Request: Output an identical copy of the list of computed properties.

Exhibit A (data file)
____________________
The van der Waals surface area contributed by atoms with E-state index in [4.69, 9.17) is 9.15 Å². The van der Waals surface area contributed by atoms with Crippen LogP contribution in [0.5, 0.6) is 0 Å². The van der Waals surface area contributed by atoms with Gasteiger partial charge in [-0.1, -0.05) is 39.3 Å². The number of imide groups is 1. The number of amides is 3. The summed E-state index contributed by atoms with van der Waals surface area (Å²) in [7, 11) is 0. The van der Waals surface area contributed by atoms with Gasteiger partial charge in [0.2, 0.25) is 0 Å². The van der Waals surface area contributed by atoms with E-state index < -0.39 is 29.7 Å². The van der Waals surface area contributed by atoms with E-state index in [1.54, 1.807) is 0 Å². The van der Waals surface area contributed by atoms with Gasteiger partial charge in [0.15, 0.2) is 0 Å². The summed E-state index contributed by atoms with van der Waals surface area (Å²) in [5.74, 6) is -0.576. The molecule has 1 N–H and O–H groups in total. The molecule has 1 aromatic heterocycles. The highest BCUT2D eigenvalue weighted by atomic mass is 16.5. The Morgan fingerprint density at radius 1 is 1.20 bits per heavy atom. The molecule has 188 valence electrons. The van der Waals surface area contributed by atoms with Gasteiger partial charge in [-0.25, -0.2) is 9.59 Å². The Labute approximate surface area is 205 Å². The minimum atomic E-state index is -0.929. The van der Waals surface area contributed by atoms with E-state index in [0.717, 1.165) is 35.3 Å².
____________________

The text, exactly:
The van der Waals surface area contributed by atoms with E-state index in [4.69, 9.17) is 9.15 Å². The van der Waals surface area contributed by atoms with Crippen LogP contribution in [0.5, 0.6) is 0 Å². The van der Waals surface area contributed by atoms with Gasteiger partial charge in [-0.1, -0.05) is 39.3 Å². The number of imide groups is 1. The number of amides is 3. The summed E-state index contributed by atoms with van der Waals surface area (Å²) in [7, 11) is 0. The van der Waals surface area contributed by atoms with Gasteiger partial charge in [0.2, 0.25) is 0 Å². The van der Waals surface area contributed by atoms with E-state index < -0.39 is 29.7 Å². The van der Waals surface area contributed by atoms with E-state index in [1.54, 1.807) is 0 Å². The van der Waals surface area contributed by atoms with Gasteiger partial charge in [0.15, 0.2) is 0 Å². The summed E-state index contributed by atoms with van der Waals surface area (Å²) in [5.74, 6) is -0.576. The molecule has 1 N–H and O–H groups in total. The molecule has 1 aromatic heterocycles. The highest BCUT2D eigenvalue weighted by atomic mass is 16.5. The Morgan fingerprint density at radius 1 is 1.20 bits per heavy atom. The molecule has 188 valence electrons. The van der Waals surface area contributed by atoms with Gasteiger partial charge in [-0.25, -0.2) is 9.59 Å². The Labute approximate surface area is 205 Å². The minimum atomic E-state index is -0.929. The van der Waals surface area contributed by atoms with E-state index in [0.717, 1.165) is 35.3 Å².